Spooked by the recent decline in the stock market? Smart money insiders saw it coming.
“Insiders at Nasdaq 100 index companies are harvesting a once-in-a-millennium bonanza,” according to Vincent Deluard, a macro strategist for StoneX, quoted in a Financial Times article.
Market watchers had been pointing to a number of stretched metrics such as price/earnings ratios, stock option activity, and technology stocks’ distance from their 200-day moving averages as evidence that the Nasdaq was due for a pullback, if not a correction of 10% or more.
A tell tale sign the smart money got ahead of the downturn and sold to the so-called dumb retail investor is the selling of shares by executives of publicly-listed companies. That figure hit a five-year high in August.
Here are a few of the hi-lights from the Financial Times article by Richard Henderson:
- US executives sold $6.7 billion of stock in their own companies last month. They chased in on a record-breaking market rally with the biggest burst of selling in five years.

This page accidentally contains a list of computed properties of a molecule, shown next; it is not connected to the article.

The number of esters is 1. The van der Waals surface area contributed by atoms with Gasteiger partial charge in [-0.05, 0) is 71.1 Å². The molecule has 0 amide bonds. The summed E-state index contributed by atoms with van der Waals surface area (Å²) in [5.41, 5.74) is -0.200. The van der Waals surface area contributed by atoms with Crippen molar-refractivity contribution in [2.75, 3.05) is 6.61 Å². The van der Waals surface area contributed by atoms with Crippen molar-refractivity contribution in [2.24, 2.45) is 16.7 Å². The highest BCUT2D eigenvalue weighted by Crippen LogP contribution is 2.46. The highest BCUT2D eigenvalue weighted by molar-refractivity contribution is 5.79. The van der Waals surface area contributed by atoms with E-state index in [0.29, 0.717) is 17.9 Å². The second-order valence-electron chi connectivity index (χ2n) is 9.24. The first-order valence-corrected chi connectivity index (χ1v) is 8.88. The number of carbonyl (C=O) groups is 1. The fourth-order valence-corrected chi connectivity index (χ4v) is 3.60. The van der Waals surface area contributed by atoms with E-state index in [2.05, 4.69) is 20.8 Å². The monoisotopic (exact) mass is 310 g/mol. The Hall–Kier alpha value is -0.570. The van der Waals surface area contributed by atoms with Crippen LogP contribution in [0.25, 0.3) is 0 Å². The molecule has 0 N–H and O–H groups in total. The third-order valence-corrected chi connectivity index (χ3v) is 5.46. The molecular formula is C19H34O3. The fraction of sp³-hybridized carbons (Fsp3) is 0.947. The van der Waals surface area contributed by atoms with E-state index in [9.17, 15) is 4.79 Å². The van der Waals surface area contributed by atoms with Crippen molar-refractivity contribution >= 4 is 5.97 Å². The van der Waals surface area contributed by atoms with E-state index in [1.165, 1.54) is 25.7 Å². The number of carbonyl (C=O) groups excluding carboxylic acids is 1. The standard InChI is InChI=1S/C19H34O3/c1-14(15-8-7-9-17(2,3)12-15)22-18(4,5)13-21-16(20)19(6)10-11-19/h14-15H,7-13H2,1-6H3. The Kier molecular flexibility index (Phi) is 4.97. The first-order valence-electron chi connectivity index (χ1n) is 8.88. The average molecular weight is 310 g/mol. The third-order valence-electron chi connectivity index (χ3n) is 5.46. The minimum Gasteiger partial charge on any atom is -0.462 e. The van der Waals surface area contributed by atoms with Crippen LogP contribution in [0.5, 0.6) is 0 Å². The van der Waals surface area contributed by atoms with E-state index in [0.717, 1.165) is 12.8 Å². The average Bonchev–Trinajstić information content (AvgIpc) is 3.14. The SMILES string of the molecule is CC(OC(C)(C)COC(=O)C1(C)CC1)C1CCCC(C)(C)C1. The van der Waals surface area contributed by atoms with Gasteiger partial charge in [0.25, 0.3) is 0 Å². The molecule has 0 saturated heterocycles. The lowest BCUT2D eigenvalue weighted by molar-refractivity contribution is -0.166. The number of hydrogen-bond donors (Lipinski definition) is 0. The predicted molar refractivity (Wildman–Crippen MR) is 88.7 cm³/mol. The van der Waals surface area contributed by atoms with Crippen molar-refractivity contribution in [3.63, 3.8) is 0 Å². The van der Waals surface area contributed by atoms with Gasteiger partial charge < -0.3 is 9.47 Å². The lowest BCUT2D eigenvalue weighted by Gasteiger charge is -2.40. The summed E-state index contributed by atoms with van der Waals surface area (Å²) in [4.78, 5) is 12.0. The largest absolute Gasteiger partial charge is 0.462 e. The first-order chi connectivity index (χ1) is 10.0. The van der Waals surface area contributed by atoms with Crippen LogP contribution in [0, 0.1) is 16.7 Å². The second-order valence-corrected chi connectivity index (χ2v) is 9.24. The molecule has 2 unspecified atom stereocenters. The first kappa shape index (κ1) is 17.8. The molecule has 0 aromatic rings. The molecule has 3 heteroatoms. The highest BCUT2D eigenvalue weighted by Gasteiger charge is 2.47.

- The dollar value of sales by 1,042 chief executives, chief financial officers and company directors in August topped any month since November 2015, according to figures compiled for the Financial Times by Smart Insider, a data provider.
- The data are based on filings with the US securities regulator and exclude sales made for tax purposes through executive pay plans.
- Steven Rales and his brother Mitchell, founders of US industrial conglomerate Danaher, were the biggest sellers in August. They offloaded nearly $1 billion worth of stock in technology specialist Fortive Group, which was spun out of Danaher in 2016.
- Steven Rales pocketed $606 million while Mitchell took home $363 million.
- Separate data from StoneX, a brokerage, showed insider sales in the second quarter for companies in the tech-heavy Nasdaq 100 stock index reached $10.4 billion. That’s up 171 per cent from the same quarter last year.